Are advanced driver-assist systems too confusing?

While the idea of a world in which software drives our cars for us frightens many people – computers are prone to crashing after all – one trend that’s even more terrifying is people believing that their cars are already autonomous, and driving, or not driving, accordingly.

A frankly terrifying investigation by a company called Thatcham Research, which surveyed 1500 people in seven different countries, found that 70 per cent of grown humans believed you could already buy an autonomous car, if you wanted to.

More alarmingly, 11 per cent of those surveyed said they would be tempted to nap, watch a movie or read the paper while using a “driver-assistance feature”.

And this is where people run into a problem with modern car technology. Those who work in the industry, or know a bit about cars, scoff knowingly and give derisory snorts when Tesla dares to describe its vehicles as having “Autopilot”, and yet 70 per cent of people obviously believe it can do what it sounds like it can do.

Officials in America have recently become concerned about this disconnect between the promise of technology and what the average rube on the road believes, and the US Department of Transportation has launched an initiative to get everyone – safety advocates, regulatory bodies, manufacturers and car dealers – on the same page when it comes to definitions of driver-assistance systems, and what they can do.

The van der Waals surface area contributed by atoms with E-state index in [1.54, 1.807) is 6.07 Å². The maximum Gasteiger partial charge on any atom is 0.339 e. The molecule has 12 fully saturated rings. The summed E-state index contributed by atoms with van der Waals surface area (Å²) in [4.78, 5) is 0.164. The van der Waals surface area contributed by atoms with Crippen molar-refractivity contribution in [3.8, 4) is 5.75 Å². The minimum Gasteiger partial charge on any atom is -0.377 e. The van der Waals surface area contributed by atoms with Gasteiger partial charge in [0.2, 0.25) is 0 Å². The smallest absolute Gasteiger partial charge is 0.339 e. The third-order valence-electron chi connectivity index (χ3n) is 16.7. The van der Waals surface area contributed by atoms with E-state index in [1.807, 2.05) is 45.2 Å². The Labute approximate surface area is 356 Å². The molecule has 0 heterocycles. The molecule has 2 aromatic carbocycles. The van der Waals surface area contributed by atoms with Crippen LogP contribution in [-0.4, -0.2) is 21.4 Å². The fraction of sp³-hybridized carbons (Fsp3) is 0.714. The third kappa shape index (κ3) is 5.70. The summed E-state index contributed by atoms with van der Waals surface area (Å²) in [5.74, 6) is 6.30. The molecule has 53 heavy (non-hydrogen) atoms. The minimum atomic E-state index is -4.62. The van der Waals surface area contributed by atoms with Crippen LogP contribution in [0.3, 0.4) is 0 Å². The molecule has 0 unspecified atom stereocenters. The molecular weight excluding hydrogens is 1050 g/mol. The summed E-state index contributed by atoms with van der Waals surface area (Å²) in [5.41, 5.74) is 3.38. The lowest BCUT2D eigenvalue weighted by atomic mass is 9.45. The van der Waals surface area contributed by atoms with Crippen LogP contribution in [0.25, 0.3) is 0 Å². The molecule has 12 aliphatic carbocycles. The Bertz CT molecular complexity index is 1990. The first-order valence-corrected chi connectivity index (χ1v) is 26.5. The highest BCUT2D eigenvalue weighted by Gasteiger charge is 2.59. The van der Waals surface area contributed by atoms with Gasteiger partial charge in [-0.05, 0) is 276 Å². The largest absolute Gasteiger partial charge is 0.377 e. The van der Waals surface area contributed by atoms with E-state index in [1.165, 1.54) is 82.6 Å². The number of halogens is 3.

In a world in which one thing – autonomous emergency braking (AEB) – can variously be described as a dynamic braking system, autonomous braking, collision intervention, automatic emergency braking and collision imminent braking (all of which have been used by manufacturers or industry organisations around the world to describe the same thing), there’s going to be confusion.

And if even one person gets into their new, semi-autonomous car and decides to take their hands and eyes off the road, it’s going to be problematic.

“We want to make sure that drivers are aware that these systems are designed to ‘assist,’ not replace an engaged driver,” said the US department’s secretary Elaine Chao.

Of course, you might assume that anyone who’s bought a new car would leave the dealership with a full and thorough understanding of the advanced safety tech they’ve just paid for, and what it can do for them.

Sadly, undercover researchers from MIT in the US found that not all car dealers “accurately described new features’ abilities or limitations to customers”.

Other studies have found that many drivers have no idea how adaptive cruise control works, or how to use it, and that, without specific instruction, they can’t tell whether features like lane-keep assistance are functioning in their vehicles or not.